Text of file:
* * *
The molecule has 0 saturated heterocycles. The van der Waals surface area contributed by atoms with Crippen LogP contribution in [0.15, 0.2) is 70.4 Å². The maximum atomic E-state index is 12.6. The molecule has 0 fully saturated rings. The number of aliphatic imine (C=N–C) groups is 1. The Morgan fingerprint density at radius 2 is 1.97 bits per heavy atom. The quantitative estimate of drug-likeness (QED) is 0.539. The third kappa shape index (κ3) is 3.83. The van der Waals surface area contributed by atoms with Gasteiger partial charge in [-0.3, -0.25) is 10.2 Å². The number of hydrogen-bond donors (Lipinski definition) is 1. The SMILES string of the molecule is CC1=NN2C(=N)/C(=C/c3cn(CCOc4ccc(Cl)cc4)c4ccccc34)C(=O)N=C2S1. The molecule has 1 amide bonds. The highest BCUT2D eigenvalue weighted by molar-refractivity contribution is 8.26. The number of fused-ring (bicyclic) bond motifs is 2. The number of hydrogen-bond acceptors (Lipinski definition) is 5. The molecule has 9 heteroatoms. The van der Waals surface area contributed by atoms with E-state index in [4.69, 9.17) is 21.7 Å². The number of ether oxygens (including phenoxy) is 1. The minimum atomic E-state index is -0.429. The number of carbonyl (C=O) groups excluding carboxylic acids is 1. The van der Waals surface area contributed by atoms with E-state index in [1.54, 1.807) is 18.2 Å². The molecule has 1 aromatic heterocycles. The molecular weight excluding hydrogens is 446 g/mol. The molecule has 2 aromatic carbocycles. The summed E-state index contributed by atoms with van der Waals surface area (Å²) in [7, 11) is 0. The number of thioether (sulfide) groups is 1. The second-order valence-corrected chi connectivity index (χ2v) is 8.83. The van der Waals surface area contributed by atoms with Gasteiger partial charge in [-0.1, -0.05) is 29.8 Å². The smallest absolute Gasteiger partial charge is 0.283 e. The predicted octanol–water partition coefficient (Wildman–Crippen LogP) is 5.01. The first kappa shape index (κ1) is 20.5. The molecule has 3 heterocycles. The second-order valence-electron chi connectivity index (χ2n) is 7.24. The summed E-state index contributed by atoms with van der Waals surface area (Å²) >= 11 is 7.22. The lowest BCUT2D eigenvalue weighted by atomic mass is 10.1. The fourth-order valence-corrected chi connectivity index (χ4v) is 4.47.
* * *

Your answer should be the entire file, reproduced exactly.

The molecule has 0 saturated heterocycles. The van der Waals surface area contributed by atoms with Crippen LogP contribution in [0.15, 0.2) is 70.4 Å². The maximum atomic E-state index is 12.6. The molecule has 0 fully saturated rings. The number of aliphatic imine (C=N–C) groups is 1. The Morgan fingerprint density at radius 2 is 1.97 bits per heavy atom. The quantitative estimate of drug-likeness (QED) is 0.539. The third kappa shape index (κ3) is 3.83. The van der Waals surface area contributed by atoms with Gasteiger partial charge in [-0.3, -0.25) is 10.2 Å². The number of hydrogen-bond donors (Lipinski definition) is 1. The SMILES string of the molecule is CC1=NN2C(=N)/C(=C/c3cn(CCOc4ccc(Cl)cc4)c4ccccc34)C(=O)N=C2S1. The molecule has 1 amide bonds. The highest BCUT2D eigenvalue weighted by molar-refractivity contribution is 8.26. The number of fused-ring (bicyclic) bond motifs is 2. The number of hydrogen-bond acceptors (Lipinski definition) is 5. The molecule has 9 heteroatoms. The van der Waals surface area contributed by atoms with E-state index in [4.69, 9.17) is 21.7 Å². The number of ether oxygens (including phenoxy) is 1. The minimum atomic E-state index is -0.429. The number of carbonyl (C=O) groups excluding carboxylic acids is 1. The van der Waals surface area contributed by atoms with E-state index in [1.54, 1.807) is 18.2 Å². The molecule has 1 aromatic heterocycles. The molecular weight excluding hydrogens is 446 g/mol. The molecule has 2 aromatic carbocycles. The summed E-state index contributed by atoms with van der Waals surface area (Å²) in [7, 11) is 0. The number of thioether (sulfide) groups is 1. The second-order valence-corrected chi connectivity index (χ2v) is 8.83. The van der Waals surface area contributed by atoms with Gasteiger partial charge in [-0.1, -0.05) is 29.8 Å². The smallest absolute Gasteiger partial charge is 0.283 e. The predicted octanol–water partition coefficient (Wildman–Crippen LogP) is 5.01. The first kappa shape index (κ1) is 20.5. The molecule has 3 heterocycles. The second-order valence-electron chi connectivity index (χ2n) is 7.24. The summed E-state index contributed by atoms with van der Waals surface area (Å²) >= 11 is 7.22. The lowest BCUT2D eigenvalue weighted by atomic mass is 10.1. The fourth-order valence-corrected chi connectivity index (χ4v) is 4.47.